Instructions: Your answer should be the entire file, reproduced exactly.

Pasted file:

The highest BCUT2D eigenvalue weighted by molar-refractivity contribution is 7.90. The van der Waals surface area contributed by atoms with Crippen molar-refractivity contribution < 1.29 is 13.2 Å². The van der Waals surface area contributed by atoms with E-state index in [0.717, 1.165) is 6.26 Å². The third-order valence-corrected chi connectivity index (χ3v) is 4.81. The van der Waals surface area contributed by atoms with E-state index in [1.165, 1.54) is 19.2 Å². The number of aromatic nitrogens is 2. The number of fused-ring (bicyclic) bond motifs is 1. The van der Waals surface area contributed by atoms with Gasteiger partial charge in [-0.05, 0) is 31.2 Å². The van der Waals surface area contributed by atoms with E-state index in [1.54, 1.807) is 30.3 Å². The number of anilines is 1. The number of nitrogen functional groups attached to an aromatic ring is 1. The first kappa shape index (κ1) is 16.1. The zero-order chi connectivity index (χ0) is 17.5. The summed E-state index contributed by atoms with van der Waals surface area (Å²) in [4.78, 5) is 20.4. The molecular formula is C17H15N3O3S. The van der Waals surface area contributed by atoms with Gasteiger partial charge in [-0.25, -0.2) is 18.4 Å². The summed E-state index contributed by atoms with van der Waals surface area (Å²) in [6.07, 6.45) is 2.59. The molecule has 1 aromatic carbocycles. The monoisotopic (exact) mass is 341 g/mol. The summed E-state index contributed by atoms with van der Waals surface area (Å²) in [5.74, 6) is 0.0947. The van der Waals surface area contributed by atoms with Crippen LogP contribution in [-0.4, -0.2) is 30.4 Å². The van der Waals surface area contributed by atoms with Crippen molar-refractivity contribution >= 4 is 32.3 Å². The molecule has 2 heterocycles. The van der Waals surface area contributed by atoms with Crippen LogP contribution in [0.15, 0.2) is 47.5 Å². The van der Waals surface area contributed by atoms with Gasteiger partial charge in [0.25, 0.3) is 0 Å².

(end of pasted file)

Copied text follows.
The highest BCUT2D eigenvalue weighted by molar-refractivity contribution is 7.90. The van der Waals surface area contributed by atoms with Crippen molar-refractivity contribution < 1.29 is 13.2 Å². The van der Waals surface area contributed by atoms with E-state index in [0.717, 1.165) is 6.26 Å². The third-order valence-corrected chi connectivity index (χ3v) is 4.81. The van der Waals surface area contributed by atoms with E-state index in [1.165, 1.54) is 19.2 Å². The number of aromatic nitrogens is 2. The number of fused-ring (bicyclic) bond motifs is 1. The van der Waals surface area contributed by atoms with Gasteiger partial charge in [-0.05, 0) is 31.2 Å². The van der Waals surface area contributed by atoms with E-state index in [1.54, 1.807) is 30.3 Å². The number of anilines is 1. The number of nitrogen functional groups attached to an aromatic ring is 1. The first kappa shape index (κ1) is 16.1. The zero-order chi connectivity index (χ0) is 17.5. The summed E-state index contributed by atoms with van der Waals surface area (Å²) in [4.78, 5) is 20.4. The molecular formula is C17H15N3O3S. The van der Waals surface area contributed by atoms with Gasteiger partial charge in [-0.25, -0.2) is 18.4 Å². The summed E-state index contributed by atoms with van der Waals surface area (Å²) in [6.07, 6.45) is 2.59. The molecule has 1 aromatic carbocycles. The monoisotopic (exact) mass is 341 g/mol. The summed E-state index contributed by atoms with van der Waals surface area (Å²) in [5.74, 6) is 0.0947. The van der Waals surface area contributed by atoms with Crippen LogP contribution in [-0.4, -0.2) is 30.4 Å². The van der Waals surface area contributed by atoms with Crippen molar-refractivity contribution >= 4 is 32.3 Å². The molecule has 2 heterocycles. The van der Waals surface area contributed by atoms with Crippen LogP contribution in [0.15, 0.2) is 47.5 Å². The van der Waals surface area contributed by atoms with Gasteiger partial charge in [0.25, 0.3) is 0 Å².